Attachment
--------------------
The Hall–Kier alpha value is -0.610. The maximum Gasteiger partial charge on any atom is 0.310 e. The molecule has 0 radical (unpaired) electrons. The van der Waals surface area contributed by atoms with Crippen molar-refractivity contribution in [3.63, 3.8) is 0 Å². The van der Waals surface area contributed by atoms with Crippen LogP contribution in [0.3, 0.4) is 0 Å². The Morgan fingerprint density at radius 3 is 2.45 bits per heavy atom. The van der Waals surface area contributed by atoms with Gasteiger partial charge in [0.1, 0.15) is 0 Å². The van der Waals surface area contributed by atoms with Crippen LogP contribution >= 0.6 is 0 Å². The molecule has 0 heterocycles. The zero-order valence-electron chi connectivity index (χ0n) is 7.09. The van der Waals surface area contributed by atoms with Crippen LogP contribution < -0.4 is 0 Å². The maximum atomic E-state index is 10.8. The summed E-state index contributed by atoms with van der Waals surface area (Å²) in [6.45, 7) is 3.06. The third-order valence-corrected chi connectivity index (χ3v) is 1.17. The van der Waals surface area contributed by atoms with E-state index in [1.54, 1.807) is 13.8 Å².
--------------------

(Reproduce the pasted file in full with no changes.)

The Hall–Kier alpha value is -0.610. The maximum Gasteiger partial charge on any atom is 0.310 e. The molecule has 0 radical (unpaired) electrons. The van der Waals surface area contributed by atoms with Crippen molar-refractivity contribution in [3.63, 3.8) is 0 Å². The van der Waals surface area contributed by atoms with Crippen LogP contribution in [0.3, 0.4) is 0 Å². The Morgan fingerprint density at radius 3 is 2.45 bits per heavy atom. The van der Waals surface area contributed by atoms with Gasteiger partial charge in [0.1, 0.15) is 0 Å². The van der Waals surface area contributed by atoms with Crippen LogP contribution >= 0.6 is 0 Å². The molecule has 0 heterocycles. The zero-order valence-electron chi connectivity index (χ0n) is 7.09. The van der Waals surface area contributed by atoms with Crippen LogP contribution < -0.4 is 0 Å². The maximum atomic E-state index is 10.8. The summed E-state index contributed by atoms with van der Waals surface area (Å²) in [6.45, 7) is 3.06. The third-order valence-corrected chi connectivity index (χ3v) is 1.17. The van der Waals surface area contributed by atoms with E-state index in [1.54, 1.807) is 13.8 Å².